Henry VI, Part 1 is according to, ahem, Wikipedia, considered by those that know, to be Shakespeare’s ‘worst’ play. Of course, these things are relative. When you’re a genius, your worst tends to still be rather good. Shakespeare wrote 1, Henry VI in collaboration with Thomas Nashe (again, thanks Wiki) and despite its lack of poetry and some rather clunky rhyming couplets (exaggerated for comic effect at one point by Nigel Hastings as a hugely entertaining Duke of Burgundy when he highlights the awkwardness of the line, ‘Who craves a parley with the Burgundy’, we’ll blame Thomas for that one), it still beats an episode of EastEnders.
What it lacks in finesse, Henry VI, Part 1, the first part of an unofficial trilogy, makes up for with some kickass characters and some significant historical ground zeros. Unfortunately, the first of the big names arrives in a coffin as the play begins with the funeral of scourge of the French, Henry V. One of the many great things about Shakespeare’s Globe is its intimacy, especially for the groundlings who often find ourselves standing face-to-face with a distraught Talbot or shuffling out of the way of a soldier brandishing a plastic sword. This production opens with Henry’s funeral procession that walks slowly through the crowd as Mary Doherty as Queen Margaret, sings a haunting melody. It’s hugely affecting, you are as much a mourner as an audience member as we make way for the black coffin. The fall of the great king and the consequences of his early death are reflected in the youth and bewilderment of his son (play with a touching vulnerability by Graham Butler) who follows the coffin onto the stage and spends most of the first half reading a book, his chin wobbling in fear as his father’s legacy unravels in front of his innocent eyes.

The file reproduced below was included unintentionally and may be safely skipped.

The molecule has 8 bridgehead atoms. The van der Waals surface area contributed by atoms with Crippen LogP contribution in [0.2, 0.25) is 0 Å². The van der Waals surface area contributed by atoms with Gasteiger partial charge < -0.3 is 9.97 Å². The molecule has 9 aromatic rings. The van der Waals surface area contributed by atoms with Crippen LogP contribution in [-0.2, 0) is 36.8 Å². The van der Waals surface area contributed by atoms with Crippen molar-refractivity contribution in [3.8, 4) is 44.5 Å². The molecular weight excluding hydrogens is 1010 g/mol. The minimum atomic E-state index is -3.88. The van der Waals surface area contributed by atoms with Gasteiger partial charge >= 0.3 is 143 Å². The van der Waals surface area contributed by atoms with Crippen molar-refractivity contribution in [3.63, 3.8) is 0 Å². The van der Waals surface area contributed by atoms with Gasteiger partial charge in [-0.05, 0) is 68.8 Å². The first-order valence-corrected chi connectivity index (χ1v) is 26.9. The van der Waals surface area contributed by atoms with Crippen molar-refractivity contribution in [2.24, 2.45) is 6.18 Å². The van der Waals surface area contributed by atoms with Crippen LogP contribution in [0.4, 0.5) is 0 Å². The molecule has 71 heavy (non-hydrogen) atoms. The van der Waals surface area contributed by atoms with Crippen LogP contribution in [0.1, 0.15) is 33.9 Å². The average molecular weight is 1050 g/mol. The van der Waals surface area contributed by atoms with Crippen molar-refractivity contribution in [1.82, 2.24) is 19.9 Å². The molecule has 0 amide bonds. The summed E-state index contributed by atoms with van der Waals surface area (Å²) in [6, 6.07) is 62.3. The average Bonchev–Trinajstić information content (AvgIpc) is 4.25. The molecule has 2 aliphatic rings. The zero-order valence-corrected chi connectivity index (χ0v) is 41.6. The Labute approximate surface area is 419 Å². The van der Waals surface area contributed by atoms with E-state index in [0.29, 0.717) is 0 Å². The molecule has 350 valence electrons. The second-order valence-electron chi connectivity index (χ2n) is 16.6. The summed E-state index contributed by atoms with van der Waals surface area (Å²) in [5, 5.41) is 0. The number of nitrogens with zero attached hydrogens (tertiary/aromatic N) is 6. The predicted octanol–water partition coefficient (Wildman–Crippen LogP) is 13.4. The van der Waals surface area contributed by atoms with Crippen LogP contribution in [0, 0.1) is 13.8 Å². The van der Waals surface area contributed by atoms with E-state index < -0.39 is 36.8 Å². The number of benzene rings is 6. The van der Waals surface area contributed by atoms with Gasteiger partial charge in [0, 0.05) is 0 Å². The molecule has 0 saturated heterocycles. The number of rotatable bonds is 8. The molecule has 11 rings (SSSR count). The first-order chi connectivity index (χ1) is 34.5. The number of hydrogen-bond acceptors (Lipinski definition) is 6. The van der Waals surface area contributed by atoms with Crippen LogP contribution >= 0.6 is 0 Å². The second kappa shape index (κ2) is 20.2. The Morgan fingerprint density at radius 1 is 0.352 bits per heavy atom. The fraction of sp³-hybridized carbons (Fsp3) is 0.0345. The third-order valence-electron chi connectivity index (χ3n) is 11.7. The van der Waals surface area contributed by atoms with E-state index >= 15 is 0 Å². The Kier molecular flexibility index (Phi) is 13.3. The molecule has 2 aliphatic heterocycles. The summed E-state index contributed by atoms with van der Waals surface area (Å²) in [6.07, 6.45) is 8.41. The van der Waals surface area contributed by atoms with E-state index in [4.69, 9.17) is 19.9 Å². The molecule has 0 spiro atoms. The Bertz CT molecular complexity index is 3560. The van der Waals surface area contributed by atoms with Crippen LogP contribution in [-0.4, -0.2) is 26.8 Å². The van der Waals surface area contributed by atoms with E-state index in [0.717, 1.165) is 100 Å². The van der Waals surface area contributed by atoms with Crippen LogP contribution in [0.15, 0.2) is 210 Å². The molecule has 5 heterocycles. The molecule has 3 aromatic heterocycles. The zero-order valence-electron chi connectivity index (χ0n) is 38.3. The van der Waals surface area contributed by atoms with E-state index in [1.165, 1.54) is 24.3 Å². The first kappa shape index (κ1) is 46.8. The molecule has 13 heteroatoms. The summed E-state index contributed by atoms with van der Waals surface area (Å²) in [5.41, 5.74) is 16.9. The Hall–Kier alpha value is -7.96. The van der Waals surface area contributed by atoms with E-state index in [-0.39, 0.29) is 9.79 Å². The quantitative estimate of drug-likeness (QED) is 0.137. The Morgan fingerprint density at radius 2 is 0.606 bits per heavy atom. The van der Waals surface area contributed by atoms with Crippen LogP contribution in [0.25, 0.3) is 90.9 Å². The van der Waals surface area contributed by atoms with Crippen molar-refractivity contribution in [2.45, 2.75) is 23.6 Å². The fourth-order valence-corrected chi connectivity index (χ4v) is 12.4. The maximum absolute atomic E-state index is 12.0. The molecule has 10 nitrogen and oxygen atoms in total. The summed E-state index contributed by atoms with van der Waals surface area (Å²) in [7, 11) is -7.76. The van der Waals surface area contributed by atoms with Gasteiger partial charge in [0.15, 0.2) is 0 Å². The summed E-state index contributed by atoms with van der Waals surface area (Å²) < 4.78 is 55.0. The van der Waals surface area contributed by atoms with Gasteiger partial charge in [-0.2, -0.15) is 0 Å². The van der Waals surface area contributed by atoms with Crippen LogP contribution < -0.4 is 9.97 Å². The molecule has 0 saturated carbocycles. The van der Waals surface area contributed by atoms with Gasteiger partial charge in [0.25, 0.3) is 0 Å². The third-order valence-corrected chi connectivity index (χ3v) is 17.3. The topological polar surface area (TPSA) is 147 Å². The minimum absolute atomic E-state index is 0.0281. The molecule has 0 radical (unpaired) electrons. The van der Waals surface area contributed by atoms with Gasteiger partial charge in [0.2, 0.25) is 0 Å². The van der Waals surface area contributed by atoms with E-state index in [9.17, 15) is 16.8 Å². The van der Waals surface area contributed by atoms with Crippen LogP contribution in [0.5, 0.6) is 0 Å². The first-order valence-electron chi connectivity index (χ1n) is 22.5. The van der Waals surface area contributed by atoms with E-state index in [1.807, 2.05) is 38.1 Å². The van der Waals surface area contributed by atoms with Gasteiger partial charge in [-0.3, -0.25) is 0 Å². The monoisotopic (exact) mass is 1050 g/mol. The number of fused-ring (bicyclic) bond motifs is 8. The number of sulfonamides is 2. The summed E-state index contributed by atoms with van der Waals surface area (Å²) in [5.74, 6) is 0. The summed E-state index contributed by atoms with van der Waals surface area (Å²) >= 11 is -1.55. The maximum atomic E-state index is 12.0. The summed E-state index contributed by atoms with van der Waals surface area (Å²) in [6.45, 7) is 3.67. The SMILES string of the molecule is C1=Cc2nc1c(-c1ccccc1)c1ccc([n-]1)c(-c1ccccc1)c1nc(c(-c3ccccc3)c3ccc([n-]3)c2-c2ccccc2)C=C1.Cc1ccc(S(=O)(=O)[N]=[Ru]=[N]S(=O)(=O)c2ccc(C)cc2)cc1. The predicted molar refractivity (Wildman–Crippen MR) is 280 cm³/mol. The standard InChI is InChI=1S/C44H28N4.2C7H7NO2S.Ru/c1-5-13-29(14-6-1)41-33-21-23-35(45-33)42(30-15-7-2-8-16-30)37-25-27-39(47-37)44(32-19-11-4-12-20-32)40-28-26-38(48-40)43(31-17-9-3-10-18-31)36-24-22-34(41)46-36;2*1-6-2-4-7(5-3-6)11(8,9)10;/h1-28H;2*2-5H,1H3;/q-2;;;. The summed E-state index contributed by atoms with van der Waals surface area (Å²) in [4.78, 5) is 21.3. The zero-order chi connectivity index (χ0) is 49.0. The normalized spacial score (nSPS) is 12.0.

There are more lively famous people from history stealing Harry 6’s thunder including car park internee Richard III’s father, Richard Plantagenet, who later becomes Duke of York played by Brendan O’Hea who was leek fan Fluellen in last year’s Globe’s Henry V and still retains that hint of engaging campness. Then there’s Joan of Arc, who starts off as lowly shepherd girl Joan La Pucelle and appears to be from Yorkshire played with vigour by Beatriz Romilly. Plus you get all the stuff about the beginning of the War of the Roses, which, according to Shakespeare took place around a rose bush where everyone tried to out-rose-pun each other.
Nick Bagnall’s production shares the same relaxed openness, easy charm and accessibility that have become characteristic of Globe productions. It’s a venue where despite the faux-Elizabethan architecture, minimal scenery and historically-appropriate costumes, Shakespeare feels more contemporary than many modern day versions of the Bard’s plays and one that can take his ‘worst’ play and conjure up a gripping, funny, poignant piece of theatre.
by Suzanne Elliott